Let's bring it back to software. It's the most overlooked UX sin to have icons without labels or some sort of describing text. As programmers, you and me have seen and can instantly recognize thousands of icons. But to get the typical user's experience, load up a complex program like Blender (assuming you aren't familiar with it yet) and see if you can tell me what all of the icons mean. Or don't, here's a screenshot from Blender 2.8 Beta. None of these icons have any labels.
Fucking frustrating, isn't it?
Don't rely on tooltips! Nobody wants to hover over every fucking icon and wait for it to pop up just to find what they're fucking looking for! Don't forget that a lot of users DON'T EVEN KNOW THEY EXIST! (This number isn't shrinking as fast as you'd expect with the newer generations, because many of the newer generations use touch devices where tooltips don't exist at all)
There's my UX rant. Remember that users are afraid to click things which they don't know what they do. For the most positive user experience, give users something to read; a way to understand what the fuck is going on without experimenting, and without waiting for the tooltip to appear.30
It has been bugging the shit out of me lately... the sheer number of shit-tier "programmers" that have been climbing out of the woodwork the last few years.
I'm not trying to come across as elitist or "holier than thou", but it's getting ridiculous and annoying. Even on here, you have people who "only do frontend development" or some other lame ass shit-stain of an excuse.
When I first started learning programming (PHP was my first language), it wasn't because I wanted to be a programmer. I used to be a member (my account is still there, in fact) of "HackThisSite", back when I was about 12 years old. After hanging out long enough, I got the hint that the best hackers are, in essence, programmers.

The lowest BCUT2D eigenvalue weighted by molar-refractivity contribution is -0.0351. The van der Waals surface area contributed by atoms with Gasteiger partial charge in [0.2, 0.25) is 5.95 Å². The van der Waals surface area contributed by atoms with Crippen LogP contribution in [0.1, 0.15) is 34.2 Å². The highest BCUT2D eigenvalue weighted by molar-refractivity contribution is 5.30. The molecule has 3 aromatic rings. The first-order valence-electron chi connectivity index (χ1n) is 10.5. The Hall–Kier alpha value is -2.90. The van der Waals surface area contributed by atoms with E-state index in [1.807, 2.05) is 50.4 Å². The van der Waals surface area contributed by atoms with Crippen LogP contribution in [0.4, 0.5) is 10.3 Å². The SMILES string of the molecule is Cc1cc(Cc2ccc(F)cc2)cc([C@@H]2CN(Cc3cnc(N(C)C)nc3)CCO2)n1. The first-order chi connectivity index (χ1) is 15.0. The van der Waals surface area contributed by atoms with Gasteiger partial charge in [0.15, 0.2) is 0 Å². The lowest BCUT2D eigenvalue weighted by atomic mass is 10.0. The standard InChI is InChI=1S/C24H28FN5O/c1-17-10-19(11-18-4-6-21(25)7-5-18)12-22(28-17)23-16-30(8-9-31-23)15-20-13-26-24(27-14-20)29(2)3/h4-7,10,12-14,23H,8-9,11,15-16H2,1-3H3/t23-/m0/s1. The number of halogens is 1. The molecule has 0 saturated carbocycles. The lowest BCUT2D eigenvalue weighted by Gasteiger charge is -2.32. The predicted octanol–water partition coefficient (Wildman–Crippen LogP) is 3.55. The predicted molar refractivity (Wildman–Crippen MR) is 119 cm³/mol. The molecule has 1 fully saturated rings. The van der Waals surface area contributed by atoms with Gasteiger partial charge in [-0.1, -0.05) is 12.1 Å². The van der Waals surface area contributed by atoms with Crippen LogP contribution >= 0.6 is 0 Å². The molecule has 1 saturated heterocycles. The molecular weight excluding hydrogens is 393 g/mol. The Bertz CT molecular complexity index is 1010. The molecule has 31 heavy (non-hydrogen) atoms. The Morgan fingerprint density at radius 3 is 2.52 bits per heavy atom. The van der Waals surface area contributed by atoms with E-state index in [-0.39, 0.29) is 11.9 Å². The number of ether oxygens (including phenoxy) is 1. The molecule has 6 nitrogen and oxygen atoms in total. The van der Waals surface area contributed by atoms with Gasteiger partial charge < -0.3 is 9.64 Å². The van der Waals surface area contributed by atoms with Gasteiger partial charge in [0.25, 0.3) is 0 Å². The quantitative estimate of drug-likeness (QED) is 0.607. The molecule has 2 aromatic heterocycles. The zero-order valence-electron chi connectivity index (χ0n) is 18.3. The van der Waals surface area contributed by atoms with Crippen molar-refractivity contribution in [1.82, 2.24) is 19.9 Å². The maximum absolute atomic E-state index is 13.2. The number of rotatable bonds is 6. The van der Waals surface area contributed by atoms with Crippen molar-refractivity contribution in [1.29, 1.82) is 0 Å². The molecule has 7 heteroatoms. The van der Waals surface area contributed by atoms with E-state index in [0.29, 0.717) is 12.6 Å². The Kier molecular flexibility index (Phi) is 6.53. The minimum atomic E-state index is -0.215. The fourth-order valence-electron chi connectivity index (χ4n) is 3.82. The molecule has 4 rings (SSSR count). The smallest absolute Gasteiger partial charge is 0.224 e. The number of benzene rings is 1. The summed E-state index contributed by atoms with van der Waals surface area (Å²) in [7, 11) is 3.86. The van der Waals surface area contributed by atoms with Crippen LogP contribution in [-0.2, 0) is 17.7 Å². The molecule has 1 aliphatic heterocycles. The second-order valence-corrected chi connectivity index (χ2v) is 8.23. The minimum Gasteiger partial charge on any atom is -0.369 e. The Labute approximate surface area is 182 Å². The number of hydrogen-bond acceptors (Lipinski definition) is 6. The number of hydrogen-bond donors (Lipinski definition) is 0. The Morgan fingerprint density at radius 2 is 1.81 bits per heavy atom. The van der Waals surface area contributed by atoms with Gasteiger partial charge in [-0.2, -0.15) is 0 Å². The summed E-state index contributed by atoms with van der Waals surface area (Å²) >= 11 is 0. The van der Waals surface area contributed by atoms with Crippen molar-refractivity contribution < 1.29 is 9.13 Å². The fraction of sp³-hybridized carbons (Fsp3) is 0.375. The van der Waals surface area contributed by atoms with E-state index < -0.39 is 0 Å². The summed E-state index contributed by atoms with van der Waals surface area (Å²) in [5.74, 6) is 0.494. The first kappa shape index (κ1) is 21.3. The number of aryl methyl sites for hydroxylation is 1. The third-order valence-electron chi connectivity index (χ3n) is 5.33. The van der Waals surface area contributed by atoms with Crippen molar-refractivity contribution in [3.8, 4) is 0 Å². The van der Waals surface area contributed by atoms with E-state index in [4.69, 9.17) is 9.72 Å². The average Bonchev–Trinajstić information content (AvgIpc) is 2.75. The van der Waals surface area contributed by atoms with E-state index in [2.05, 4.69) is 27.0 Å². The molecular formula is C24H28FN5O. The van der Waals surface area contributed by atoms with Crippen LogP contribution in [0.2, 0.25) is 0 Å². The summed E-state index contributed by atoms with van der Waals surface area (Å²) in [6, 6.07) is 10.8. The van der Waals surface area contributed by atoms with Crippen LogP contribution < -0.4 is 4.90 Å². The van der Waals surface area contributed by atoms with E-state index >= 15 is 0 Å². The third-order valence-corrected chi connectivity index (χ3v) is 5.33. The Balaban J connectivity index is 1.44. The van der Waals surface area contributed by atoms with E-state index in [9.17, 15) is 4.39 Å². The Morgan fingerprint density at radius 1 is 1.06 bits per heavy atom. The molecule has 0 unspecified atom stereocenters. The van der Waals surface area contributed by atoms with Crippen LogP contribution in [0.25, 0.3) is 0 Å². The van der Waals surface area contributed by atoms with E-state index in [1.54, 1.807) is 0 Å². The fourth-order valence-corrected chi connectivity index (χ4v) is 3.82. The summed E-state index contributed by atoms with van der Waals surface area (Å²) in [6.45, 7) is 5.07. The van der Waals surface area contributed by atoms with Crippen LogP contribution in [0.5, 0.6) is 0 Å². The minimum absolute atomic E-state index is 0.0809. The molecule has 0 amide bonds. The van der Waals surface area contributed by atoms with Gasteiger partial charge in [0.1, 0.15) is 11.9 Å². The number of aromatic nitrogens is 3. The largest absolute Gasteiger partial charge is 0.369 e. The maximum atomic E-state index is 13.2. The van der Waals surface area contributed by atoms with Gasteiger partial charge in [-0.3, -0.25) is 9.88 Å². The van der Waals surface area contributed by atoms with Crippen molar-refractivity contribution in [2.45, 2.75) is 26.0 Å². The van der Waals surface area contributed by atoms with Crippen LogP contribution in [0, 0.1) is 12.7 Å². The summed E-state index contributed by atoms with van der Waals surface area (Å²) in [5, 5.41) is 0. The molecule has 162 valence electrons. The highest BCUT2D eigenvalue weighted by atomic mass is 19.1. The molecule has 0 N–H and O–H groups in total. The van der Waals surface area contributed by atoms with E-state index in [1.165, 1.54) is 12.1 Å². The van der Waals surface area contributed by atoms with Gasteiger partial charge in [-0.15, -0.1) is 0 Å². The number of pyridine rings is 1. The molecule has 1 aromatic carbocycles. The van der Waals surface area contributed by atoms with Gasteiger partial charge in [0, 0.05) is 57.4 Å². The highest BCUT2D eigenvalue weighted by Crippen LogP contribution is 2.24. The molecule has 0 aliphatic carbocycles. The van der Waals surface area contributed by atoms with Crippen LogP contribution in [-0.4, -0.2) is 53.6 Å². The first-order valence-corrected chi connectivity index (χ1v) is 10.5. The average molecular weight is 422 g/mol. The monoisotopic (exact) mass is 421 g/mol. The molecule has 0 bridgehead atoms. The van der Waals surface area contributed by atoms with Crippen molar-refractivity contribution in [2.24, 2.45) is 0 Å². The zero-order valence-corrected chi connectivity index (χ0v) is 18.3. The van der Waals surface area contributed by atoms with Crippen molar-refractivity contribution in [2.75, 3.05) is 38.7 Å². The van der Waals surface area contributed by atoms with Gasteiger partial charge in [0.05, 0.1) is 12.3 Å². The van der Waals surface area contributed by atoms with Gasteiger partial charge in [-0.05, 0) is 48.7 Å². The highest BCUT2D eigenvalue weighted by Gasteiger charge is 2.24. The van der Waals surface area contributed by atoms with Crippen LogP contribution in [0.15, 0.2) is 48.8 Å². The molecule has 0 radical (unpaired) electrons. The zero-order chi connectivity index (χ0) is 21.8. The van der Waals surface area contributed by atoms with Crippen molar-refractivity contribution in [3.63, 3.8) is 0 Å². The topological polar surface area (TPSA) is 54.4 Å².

Want to learn how to do SQL injection? Learn SQL - write a program that uses an SQL database, and ask yourself how you would exploit your own software.
Want to reverse engineer the network protocol of some proprietary software? Learn TCP/IP - write a TCP/IP packet filter.
Back then, a programmer and a hacker were very much one in the same. Nowadays, some kid can download Python, write a "hello, world" program and they're halfway to freelancing or whatever.
It's rare to find a programmer - a REAL programmer, one who knows how the systems he develops for better than the back of his hand.
These days, I find people want the instant gratification that these simpler languages provide. You don't need to understand how virtual memory works, hell many people don't even really understand C/C++ pointers - and that's BASIC SHIT right there.
Put another way, would you want to take your car to a brake mechanic that doesn't understand how brakes work? I sure as hell wouldn't.
Watching these "programmers" out there who don't have a fucking clue how the code they write does what it does, is like watching a grown man walk around with a kid's toolbox full or plastic toys calling himself a mechanic. (I like cars, ok?!)
Python, AngularJS, Bootstrap, etc. They're all tools and they have their merits. But god fucking dammit, they're not the ONLY damn tools that matter. Stop making excuses *not* to learn something, Mr."IOnlyDoFrontEnd".